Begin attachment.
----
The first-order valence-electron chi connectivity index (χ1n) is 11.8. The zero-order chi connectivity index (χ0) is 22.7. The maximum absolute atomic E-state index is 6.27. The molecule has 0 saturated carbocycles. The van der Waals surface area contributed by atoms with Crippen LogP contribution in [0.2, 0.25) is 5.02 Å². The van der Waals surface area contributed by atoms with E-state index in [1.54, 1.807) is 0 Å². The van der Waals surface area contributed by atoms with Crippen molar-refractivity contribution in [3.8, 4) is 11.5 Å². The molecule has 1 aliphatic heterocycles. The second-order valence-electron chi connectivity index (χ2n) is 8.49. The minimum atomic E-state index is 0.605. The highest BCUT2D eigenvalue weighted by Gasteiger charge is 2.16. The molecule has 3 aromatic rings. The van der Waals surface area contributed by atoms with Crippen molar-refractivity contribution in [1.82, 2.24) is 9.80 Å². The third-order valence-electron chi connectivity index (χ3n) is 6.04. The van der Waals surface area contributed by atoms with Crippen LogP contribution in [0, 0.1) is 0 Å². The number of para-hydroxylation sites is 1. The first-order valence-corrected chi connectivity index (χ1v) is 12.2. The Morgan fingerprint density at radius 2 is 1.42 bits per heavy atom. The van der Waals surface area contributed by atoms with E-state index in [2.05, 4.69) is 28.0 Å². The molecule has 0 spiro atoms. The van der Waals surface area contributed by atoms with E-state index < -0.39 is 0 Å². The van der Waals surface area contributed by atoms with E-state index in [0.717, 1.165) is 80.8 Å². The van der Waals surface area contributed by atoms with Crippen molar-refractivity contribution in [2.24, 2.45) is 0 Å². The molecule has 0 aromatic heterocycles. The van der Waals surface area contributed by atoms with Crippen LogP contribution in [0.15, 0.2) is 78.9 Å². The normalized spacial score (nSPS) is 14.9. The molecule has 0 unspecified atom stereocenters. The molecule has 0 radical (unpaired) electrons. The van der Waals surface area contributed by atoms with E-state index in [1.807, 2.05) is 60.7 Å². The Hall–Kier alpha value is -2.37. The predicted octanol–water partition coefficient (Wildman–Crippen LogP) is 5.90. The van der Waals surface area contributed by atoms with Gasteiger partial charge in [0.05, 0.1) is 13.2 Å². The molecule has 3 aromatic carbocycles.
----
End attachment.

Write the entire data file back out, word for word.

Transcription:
The first-order valence-electron chi connectivity index (χ1n) is 11.8. The zero-order chi connectivity index (χ0) is 22.7. The maximum absolute atomic E-state index is 6.27. The molecule has 0 saturated carbocycles. The van der Waals surface area contributed by atoms with Crippen LogP contribution in [0.2, 0.25) is 5.02 Å². The van der Waals surface area contributed by atoms with E-state index in [1.54, 1.807) is 0 Å². The van der Waals surface area contributed by atoms with Crippen molar-refractivity contribution in [3.8, 4) is 11.5 Å². The molecule has 1 aliphatic heterocycles. The second-order valence-electron chi connectivity index (χ2n) is 8.49. The minimum atomic E-state index is 0.605. The highest BCUT2D eigenvalue weighted by Gasteiger charge is 2.16. The molecule has 3 aromatic rings. The van der Waals surface area contributed by atoms with Crippen molar-refractivity contribution in [1.82, 2.24) is 9.80 Å². The third-order valence-electron chi connectivity index (χ3n) is 6.04. The van der Waals surface area contributed by atoms with Crippen LogP contribution in [0, 0.1) is 0 Å². The number of para-hydroxylation sites is 1. The first-order valence-corrected chi connectivity index (χ1v) is 12.2. The Morgan fingerprint density at radius 2 is 1.42 bits per heavy atom. The van der Waals surface area contributed by atoms with E-state index in [2.05, 4.69) is 28.0 Å². The molecule has 0 spiro atoms. The van der Waals surface area contributed by atoms with E-state index < -0.39 is 0 Å². The van der Waals surface area contributed by atoms with E-state index in [0.717, 1.165) is 80.8 Å². The van der Waals surface area contributed by atoms with Crippen molar-refractivity contribution in [2.24, 2.45) is 0 Å². The molecule has 0 aromatic heterocycles. The van der Waals surface area contributed by atoms with Crippen LogP contribution in [0.15, 0.2) is 78.9 Å². The normalized spacial score (nSPS) is 14.9. The molecule has 0 unspecified atom stereocenters. The molecule has 0 radical (unpaired) electrons. The van der Waals surface area contributed by atoms with E-state index in [1.807, 2.05) is 60.7 Å². The Hall–Kier alpha value is -2.37. The predicted octanol–water partition coefficient (Wildman–Crippen LogP) is 5.90. The van der Waals surface area contributed by atoms with Gasteiger partial charge in [0.05, 0.1) is 13.2 Å². The molecule has 3 aromatic carbocycles.